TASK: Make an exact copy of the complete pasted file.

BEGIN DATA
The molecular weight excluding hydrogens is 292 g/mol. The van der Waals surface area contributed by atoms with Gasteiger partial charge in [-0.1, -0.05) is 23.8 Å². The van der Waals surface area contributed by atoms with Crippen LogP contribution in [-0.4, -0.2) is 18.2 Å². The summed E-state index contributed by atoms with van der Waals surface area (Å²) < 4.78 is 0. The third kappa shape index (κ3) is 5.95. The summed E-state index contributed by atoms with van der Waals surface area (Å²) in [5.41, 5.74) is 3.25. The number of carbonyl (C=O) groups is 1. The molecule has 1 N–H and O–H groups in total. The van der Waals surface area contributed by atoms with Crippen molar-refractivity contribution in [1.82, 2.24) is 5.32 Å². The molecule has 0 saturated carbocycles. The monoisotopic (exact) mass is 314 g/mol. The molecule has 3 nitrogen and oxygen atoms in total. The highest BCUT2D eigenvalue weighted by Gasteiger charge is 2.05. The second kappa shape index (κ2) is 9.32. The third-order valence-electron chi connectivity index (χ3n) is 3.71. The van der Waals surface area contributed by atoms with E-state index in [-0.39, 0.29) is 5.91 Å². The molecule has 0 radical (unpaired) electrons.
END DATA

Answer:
The molecular weight excluding hydrogens is 292 g/mol. The van der Waals surface area contributed by atoms with Gasteiger partial charge in [-0.1, -0.05) is 23.8 Å². The van der Waals surface area contributed by atoms with Crippen LogP contribution in [-0.4, -0.2) is 18.2 Å². The summed E-state index contributed by atoms with van der Waals surface area (Å²) < 4.78 is 0. The third kappa shape index (κ3) is 5.95. The summed E-state index contributed by atoms with van der Waals surface area (Å²) in [5.41, 5.74) is 3.25. The number of carbonyl (C=O) groups is 1. The molecule has 1 N–H and O–H groups in total. The van der Waals surface area contributed by atoms with Crippen molar-refractivity contribution in [1.82, 2.24) is 5.32 Å². The molecule has 0 saturated carbocycles. The monoisotopic (exact) mass is 314 g/mol. The molecule has 3 nitrogen and oxygen atoms in total. The highest BCUT2D eigenvalue weighted by Gasteiger charge is 2.05. The second kappa shape index (κ2) is 9.32. The third-order valence-electron chi connectivity index (χ3n) is 3.71. The van der Waals surface area contributed by atoms with E-state index in [-0.39, 0.29) is 5.91 Å². The molecule has 0 radical (unpaired) electrons.